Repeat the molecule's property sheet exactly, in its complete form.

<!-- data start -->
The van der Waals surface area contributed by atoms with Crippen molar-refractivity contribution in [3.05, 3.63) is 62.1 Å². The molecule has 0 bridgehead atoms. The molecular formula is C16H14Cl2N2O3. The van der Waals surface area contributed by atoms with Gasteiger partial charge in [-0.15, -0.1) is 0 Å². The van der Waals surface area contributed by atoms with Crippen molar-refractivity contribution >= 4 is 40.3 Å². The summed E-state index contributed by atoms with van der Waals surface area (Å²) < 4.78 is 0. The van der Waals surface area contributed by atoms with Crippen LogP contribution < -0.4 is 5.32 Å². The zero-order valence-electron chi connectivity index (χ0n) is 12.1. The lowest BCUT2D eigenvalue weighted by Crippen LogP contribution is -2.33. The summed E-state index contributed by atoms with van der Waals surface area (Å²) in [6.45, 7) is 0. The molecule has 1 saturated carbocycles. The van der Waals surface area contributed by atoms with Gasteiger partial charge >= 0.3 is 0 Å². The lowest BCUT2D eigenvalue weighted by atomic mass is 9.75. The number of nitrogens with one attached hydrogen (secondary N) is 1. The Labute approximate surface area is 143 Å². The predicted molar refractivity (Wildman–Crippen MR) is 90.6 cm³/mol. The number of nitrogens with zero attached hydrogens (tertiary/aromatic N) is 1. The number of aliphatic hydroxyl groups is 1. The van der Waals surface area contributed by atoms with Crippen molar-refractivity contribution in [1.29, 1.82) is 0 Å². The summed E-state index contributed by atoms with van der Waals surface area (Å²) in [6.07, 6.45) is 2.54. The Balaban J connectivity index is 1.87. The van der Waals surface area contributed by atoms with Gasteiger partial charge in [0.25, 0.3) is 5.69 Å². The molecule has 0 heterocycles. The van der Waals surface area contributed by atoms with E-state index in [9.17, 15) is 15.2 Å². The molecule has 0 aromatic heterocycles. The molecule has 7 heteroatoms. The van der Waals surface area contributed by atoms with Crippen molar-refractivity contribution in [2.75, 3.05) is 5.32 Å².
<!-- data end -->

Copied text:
The van der Waals surface area contributed by atoms with Crippen molar-refractivity contribution in [3.05, 3.63) is 62.1 Å². The molecule has 0 bridgehead atoms. The molecular formula is C16H14Cl2N2O3. The van der Waals surface area contributed by atoms with Gasteiger partial charge in [-0.15, -0.1) is 0 Å². The van der Waals surface area contributed by atoms with Crippen molar-refractivity contribution >= 4 is 40.3 Å². The summed E-state index contributed by atoms with van der Waals surface area (Å²) < 4.78 is 0. The van der Waals surface area contributed by atoms with Crippen LogP contribution < -0.4 is 5.32 Å². The zero-order valence-electron chi connectivity index (χ0n) is 12.1. The lowest BCUT2D eigenvalue weighted by Crippen LogP contribution is -2.33. The summed E-state index contributed by atoms with van der Waals surface area (Å²) in [6.45, 7) is 0. The molecule has 1 saturated carbocycles. The van der Waals surface area contributed by atoms with Gasteiger partial charge >= 0.3 is 0 Å². The lowest BCUT2D eigenvalue weighted by atomic mass is 9.75. The number of nitrogens with one attached hydrogen (secondary N) is 1. The Labute approximate surface area is 143 Å². The predicted molar refractivity (Wildman–Crippen MR) is 90.6 cm³/mol. The number of nitrogens with zero attached hydrogens (tertiary/aromatic N) is 1. The number of aliphatic hydroxyl groups is 1. The van der Waals surface area contributed by atoms with Crippen molar-refractivity contribution in [1.29, 1.82) is 0 Å². The summed E-state index contributed by atoms with van der Waals surface area (Å²) in [6.07, 6.45) is 2.54. The Balaban J connectivity index is 1.87. The van der Waals surface area contributed by atoms with Gasteiger partial charge in [0.25, 0.3) is 5.69 Å². The molecule has 0 heterocycles. The van der Waals surface area contributed by atoms with E-state index in [9.17, 15) is 15.2 Å². The molecule has 0 aromatic heterocycles. The molecule has 7 heteroatoms. The van der Waals surface area contributed by atoms with Crippen molar-refractivity contribution in [2.75, 3.05) is 5.32 Å².